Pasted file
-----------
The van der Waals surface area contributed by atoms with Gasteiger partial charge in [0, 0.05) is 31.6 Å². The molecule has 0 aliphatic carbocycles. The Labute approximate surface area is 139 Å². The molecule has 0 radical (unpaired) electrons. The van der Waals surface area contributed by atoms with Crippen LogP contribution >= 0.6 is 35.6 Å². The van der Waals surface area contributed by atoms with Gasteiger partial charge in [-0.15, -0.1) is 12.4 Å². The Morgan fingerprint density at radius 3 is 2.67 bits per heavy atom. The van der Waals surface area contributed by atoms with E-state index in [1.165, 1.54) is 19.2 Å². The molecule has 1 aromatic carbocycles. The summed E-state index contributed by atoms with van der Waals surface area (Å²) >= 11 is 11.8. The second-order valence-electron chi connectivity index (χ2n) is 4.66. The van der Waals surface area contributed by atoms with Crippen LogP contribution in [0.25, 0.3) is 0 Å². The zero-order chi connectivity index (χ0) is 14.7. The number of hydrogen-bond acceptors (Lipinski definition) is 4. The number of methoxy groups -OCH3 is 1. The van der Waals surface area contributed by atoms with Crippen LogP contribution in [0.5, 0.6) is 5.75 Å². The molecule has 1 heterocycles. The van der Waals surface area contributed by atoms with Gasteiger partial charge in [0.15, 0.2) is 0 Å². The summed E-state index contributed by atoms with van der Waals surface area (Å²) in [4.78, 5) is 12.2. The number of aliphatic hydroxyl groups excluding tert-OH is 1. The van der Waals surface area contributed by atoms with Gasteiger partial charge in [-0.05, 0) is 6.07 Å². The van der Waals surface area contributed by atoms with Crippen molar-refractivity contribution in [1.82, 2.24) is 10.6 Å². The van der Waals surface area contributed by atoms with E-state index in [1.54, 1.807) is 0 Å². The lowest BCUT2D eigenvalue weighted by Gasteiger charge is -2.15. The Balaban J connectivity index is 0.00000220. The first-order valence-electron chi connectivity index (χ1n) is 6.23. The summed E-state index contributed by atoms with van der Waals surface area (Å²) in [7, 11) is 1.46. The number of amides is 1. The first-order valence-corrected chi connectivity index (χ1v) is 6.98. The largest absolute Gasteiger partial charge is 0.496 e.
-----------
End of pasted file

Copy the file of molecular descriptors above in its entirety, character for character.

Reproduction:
The van der Waals surface area contributed by atoms with Gasteiger partial charge in [0, 0.05) is 31.6 Å². The molecule has 0 aliphatic carbocycles. The Labute approximate surface area is 139 Å². The molecule has 0 radical (unpaired) electrons. The van der Waals surface area contributed by atoms with Crippen LogP contribution >= 0.6 is 35.6 Å². The van der Waals surface area contributed by atoms with Gasteiger partial charge in [-0.15, -0.1) is 12.4 Å². The Morgan fingerprint density at radius 3 is 2.67 bits per heavy atom. The van der Waals surface area contributed by atoms with E-state index in [1.165, 1.54) is 19.2 Å². The molecule has 1 aromatic carbocycles. The summed E-state index contributed by atoms with van der Waals surface area (Å²) >= 11 is 11.8. The second-order valence-electron chi connectivity index (χ2n) is 4.66. The van der Waals surface area contributed by atoms with Crippen LogP contribution in [0.25, 0.3) is 0 Å². The zero-order chi connectivity index (χ0) is 14.7. The number of hydrogen-bond acceptors (Lipinski definition) is 4. The number of methoxy groups -OCH3 is 1. The van der Waals surface area contributed by atoms with Crippen LogP contribution in [0.5, 0.6) is 5.75 Å². The molecule has 1 heterocycles. The van der Waals surface area contributed by atoms with Gasteiger partial charge in [0.15, 0.2) is 0 Å². The summed E-state index contributed by atoms with van der Waals surface area (Å²) in [4.78, 5) is 12.2. The number of aliphatic hydroxyl groups excluding tert-OH is 1. The van der Waals surface area contributed by atoms with Gasteiger partial charge in [-0.05, 0) is 6.07 Å². The van der Waals surface area contributed by atoms with Crippen molar-refractivity contribution in [1.82, 2.24) is 10.6 Å². The van der Waals surface area contributed by atoms with E-state index in [1.54, 1.807) is 0 Å². The lowest BCUT2D eigenvalue weighted by Gasteiger charge is -2.15. The Balaban J connectivity index is 0.00000220. The first-order valence-electron chi connectivity index (χ1n) is 6.23. The summed E-state index contributed by atoms with van der Waals surface area (Å²) in [7, 11) is 1.46. The number of amides is 1. The first-order valence-corrected chi connectivity index (χ1v) is 6.98. The largest absolute Gasteiger partial charge is 0.496 e.